There’s nothing quite like the moment you find out and read it on the screen or in your mail. It’s shocking.
Then it gets heartbreaking. You spent all that time reviewing and studying for the NCLEX.
You won’t be able to help the self-doubt and negativity from dominating your thinking for a while.
But you need to know this:
Your nursing journey is not over until you give up. You can recover from this!
You can become a nurse – just a little bit later than you were planning. There’s a clear path to where you’re wanting to be. I know it sounds far off right now, but I’m telling you there are clear steps to get there.
Here’s what this guide will show you:
I’ll first prove to you that you’re far from being alone in this situation.
I will also prove that you CAN pass the NCLEX and bounce back from this.
At the same time, you need to understand what you’re up against and how the statistics look for you.
Then, I’m going to go back to basics: how to study for the NCLEX correctly (also, what NOT to study).
Next, I’m going to teach you how to tell if the NCLEX study source you’re using is too easy.
Finally, I’ll review some very simple AND actionable ways to eliminate test anxiety.
Why You Shouldn't Beat Yourself Up About Failing The NCLEX
Before I start telling you what to do and all that, there’s something you HAVE to know.
Failing the NCLEX happens to SO MANY PEOPLE!
Let me show you:
Here are the pass rates released by the NCSBN for 2016.
You can click on that link if you want, but here’s what you need to see:
In 2016, 81.43% of First Time Test Takers taking the NCLEX-RN passed – which means the rest (18.57%) failed.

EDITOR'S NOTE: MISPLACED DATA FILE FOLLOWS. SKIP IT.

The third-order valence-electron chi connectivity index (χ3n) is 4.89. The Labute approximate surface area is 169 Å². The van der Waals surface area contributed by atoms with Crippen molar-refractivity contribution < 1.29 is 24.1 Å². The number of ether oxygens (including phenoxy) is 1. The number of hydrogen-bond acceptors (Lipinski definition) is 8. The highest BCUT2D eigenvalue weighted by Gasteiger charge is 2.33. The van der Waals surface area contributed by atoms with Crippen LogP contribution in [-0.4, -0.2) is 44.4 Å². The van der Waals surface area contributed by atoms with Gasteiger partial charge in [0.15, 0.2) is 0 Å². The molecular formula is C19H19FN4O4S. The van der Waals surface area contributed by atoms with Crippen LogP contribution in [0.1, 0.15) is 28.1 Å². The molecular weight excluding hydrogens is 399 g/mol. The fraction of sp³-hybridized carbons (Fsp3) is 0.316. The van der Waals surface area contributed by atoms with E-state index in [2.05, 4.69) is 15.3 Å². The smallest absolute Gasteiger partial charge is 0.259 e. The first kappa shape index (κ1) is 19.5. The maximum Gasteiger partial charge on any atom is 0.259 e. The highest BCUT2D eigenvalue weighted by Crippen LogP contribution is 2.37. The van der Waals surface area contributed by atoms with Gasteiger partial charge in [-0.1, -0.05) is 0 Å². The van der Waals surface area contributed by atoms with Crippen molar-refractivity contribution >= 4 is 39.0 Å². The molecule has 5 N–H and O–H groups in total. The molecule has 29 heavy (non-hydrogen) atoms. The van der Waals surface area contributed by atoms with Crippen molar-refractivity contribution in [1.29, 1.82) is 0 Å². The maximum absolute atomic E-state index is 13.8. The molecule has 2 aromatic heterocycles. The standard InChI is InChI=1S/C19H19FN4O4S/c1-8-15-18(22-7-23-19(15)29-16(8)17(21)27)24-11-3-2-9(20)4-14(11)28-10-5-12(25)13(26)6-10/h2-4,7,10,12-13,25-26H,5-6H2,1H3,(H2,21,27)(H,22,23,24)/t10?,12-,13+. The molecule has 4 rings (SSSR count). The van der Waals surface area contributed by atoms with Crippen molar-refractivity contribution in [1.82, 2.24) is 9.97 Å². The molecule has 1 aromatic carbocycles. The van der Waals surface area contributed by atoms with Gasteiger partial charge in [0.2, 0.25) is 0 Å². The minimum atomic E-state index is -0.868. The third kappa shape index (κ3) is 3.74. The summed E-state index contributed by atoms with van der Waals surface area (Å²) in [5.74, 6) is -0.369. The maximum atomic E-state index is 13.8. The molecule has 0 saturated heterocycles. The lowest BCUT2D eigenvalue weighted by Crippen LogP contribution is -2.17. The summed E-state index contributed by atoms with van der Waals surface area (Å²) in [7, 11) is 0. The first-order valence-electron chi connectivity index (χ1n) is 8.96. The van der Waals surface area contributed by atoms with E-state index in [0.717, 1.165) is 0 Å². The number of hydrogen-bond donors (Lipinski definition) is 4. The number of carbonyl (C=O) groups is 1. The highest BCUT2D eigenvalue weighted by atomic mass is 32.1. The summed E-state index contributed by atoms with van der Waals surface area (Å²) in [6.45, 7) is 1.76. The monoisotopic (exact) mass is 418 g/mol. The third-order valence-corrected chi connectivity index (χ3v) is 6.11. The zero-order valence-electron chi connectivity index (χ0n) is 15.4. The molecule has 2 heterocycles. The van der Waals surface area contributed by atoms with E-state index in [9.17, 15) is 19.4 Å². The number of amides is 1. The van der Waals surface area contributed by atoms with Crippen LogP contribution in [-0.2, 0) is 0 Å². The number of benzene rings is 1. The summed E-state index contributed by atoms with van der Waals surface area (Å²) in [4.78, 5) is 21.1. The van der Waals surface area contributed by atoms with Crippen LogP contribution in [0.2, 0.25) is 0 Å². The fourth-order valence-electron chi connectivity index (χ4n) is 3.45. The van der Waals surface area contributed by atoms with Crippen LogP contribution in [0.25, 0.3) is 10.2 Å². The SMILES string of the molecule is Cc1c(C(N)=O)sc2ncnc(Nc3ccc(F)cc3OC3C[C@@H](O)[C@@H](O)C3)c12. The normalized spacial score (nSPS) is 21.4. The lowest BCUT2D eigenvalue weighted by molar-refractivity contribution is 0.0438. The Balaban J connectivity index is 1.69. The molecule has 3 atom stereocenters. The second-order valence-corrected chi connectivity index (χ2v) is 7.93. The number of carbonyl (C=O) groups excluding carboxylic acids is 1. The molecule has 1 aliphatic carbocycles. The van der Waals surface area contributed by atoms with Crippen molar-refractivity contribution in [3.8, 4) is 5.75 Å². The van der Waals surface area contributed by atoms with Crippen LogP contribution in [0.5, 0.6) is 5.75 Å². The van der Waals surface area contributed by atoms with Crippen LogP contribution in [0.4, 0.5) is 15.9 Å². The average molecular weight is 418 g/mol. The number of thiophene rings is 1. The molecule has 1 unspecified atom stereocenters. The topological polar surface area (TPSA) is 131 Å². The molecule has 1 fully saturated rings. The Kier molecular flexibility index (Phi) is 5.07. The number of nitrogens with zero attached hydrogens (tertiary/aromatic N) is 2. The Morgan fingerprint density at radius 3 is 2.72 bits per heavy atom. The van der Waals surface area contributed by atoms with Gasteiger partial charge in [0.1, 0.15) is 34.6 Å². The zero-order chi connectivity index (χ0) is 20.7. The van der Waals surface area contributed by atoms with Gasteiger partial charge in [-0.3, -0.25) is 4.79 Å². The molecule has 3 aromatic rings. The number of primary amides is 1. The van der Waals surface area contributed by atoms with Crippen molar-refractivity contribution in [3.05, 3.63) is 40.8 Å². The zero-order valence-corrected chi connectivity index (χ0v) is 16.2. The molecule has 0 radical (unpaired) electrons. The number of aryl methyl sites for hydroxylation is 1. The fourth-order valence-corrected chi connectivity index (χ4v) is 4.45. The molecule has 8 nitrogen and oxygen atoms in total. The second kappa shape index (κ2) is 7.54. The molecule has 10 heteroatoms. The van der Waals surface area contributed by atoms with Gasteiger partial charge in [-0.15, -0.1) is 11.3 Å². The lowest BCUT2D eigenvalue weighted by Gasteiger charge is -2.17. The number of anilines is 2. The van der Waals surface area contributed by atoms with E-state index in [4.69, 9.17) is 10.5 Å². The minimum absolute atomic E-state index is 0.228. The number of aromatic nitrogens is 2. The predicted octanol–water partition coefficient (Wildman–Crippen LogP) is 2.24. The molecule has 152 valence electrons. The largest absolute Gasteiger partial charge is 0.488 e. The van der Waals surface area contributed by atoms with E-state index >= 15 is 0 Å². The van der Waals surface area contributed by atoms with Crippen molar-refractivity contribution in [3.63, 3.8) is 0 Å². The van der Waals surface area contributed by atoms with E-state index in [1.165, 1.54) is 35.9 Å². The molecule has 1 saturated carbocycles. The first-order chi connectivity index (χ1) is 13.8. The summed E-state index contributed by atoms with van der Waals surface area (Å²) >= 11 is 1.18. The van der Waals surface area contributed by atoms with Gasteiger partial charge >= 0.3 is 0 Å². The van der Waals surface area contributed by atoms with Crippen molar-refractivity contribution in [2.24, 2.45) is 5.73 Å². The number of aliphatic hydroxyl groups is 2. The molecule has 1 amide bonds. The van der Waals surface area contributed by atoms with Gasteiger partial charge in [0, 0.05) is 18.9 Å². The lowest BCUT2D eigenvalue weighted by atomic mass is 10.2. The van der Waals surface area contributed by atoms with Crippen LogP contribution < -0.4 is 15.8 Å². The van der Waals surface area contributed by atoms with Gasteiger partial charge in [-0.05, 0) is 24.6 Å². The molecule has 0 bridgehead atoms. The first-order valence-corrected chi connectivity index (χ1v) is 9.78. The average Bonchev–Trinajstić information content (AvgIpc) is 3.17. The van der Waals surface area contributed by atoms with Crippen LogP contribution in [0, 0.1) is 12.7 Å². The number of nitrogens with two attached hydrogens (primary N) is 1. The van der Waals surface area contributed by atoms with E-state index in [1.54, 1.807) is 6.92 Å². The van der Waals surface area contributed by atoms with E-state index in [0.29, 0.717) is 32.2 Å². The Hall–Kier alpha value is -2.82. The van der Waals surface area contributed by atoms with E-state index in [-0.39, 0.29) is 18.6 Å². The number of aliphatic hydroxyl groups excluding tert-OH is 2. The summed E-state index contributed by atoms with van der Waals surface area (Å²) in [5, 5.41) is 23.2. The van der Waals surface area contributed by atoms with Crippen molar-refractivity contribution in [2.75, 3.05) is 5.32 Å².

That’s 31,316 people who failed the NCLEX in just a single year.
And if you add the NCLEX-PN (which had similar pass-fail percentages), that’s another 7693 students who failed, for a total of 39,009 students who failed in one year!
How big was your nursing class? 50 students? 39,009 equals more than 780 whole 50-person nursing classes who failed.
If your nursing class was closer to 25 students, that’s over fifteen hundred whole nursing classes who failed the NCLEX that year alone!
Here’s another way to think about it:
About 15% of people failed (100% minus 84.57%). That’s 1 person per every 6 to 7 people.
How big was your nursing class? If it had at least 14 people, about 2 people would have failed. If it was 21 or more, 3 people should have failed. And so on.
So already you’re not alone, despite all the Facebook posts and celebration messages from the people who passed.
Chances are, two or even more of your classmates have failed too – they’re just keeping quiet.
Remember, the people who’ve failed aren’t going to be broadcasting it. There is a silent minority of people like you, even amongst your classmates.
So remember this:
Thousands of people fail the NCLEX every year. Many thousands. You’re far from alone.
Summary: Here are the Must-Haves for a Solid NCLEX Prep
Whether you choose to do your own NCLEX Review or seek professional help, here are the most important things you have to know and do.
There is Hope If You’ve Failed. This is for those of you who’ve failed the nclex. I’ve shown you how many people fail, how many people bounce back and pass, and the indicators that caused you to fail.
Learn the Right Things. The NCLEX wants to make sure you’re safe to practice nursing in public. No more, no less. Knowing this will guide your study choices and prevent you from overlearning.
Use Smart Study Skills. Scaffolding and Retrieval Practice are two advanced learning strategies that you should use for the rest of your life.
Control Your Study Environment. You can do all of the above right, but if you can’t create a focused study environment, you’ll fail.
Study NCLEX At Application Level or Higher If you don’t, you’re not studying for the NCLEX, because that’s how the NCLEX tests you.
Conquer NCLEX Anxiety through Preparation. If you don’t try to shortcut the studying process, and prepare as thoroughly as you should, that will be the best way to reduce anxiety.